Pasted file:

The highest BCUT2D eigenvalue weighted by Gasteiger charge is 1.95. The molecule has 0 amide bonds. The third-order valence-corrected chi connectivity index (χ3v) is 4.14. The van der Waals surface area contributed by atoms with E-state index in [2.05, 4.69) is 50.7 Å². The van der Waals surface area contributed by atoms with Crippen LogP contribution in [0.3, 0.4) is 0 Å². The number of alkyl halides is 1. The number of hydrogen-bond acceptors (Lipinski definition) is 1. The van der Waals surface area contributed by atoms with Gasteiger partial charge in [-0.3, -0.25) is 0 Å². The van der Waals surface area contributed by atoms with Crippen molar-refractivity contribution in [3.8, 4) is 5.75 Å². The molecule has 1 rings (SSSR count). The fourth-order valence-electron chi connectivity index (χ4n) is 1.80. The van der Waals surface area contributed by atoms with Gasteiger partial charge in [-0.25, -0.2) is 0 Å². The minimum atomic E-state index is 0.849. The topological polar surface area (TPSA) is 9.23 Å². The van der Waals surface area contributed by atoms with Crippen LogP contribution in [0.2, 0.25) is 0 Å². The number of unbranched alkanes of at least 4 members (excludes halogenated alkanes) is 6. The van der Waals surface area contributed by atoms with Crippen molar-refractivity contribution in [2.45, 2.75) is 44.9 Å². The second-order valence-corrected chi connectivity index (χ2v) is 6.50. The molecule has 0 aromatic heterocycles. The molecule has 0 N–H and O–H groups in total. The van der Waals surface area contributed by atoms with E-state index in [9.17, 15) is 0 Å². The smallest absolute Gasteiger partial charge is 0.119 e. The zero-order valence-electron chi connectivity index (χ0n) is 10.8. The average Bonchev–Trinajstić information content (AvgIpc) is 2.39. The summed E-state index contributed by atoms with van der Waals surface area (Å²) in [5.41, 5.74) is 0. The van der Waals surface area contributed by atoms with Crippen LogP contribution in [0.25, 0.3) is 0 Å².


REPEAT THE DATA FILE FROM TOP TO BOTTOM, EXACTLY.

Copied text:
The highest BCUT2D eigenvalue weighted by Gasteiger charge is 1.95. The molecule has 0 amide bonds. The third-order valence-corrected chi connectivity index (χ3v) is 4.14. The van der Waals surface area contributed by atoms with E-state index in [2.05, 4.69) is 50.7 Å². The van der Waals surface area contributed by atoms with Crippen LogP contribution in [0.3, 0.4) is 0 Å². The number of alkyl halides is 1. The number of hydrogen-bond acceptors (Lipinski definition) is 1. The van der Waals surface area contributed by atoms with Gasteiger partial charge in [-0.3, -0.25) is 0 Å². The van der Waals surface area contributed by atoms with Crippen molar-refractivity contribution in [3.8, 4) is 5.75 Å². The molecule has 1 rings (SSSR count). The fourth-order valence-electron chi connectivity index (χ4n) is 1.80. The van der Waals surface area contributed by atoms with Gasteiger partial charge in [-0.25, -0.2) is 0 Å². The minimum atomic E-state index is 0.849. The topological polar surface area (TPSA) is 9.23 Å². The van der Waals surface area contributed by atoms with Crippen LogP contribution in [0.2, 0.25) is 0 Å². The number of unbranched alkanes of at least 4 members (excludes halogenated alkanes) is 6. The van der Waals surface area contributed by atoms with Crippen molar-refractivity contribution in [2.45, 2.75) is 44.9 Å². The second-order valence-corrected chi connectivity index (χ2v) is 6.50. The molecule has 0 aromatic heterocycles. The molecule has 0 N–H and O–H groups in total. The van der Waals surface area contributed by atoms with E-state index in [9.17, 15) is 0 Å². The smallest absolute Gasteiger partial charge is 0.119 e. The zero-order valence-electron chi connectivity index (χ0n) is 10.8. The average Bonchev–Trinajstić information content (AvgIpc) is 2.39. The summed E-state index contributed by atoms with van der Waals surface area (Å²) in [5.41, 5.74) is 0. The van der Waals surface area contributed by atoms with Crippen LogP contribution in [0.25, 0.3) is 0 Å².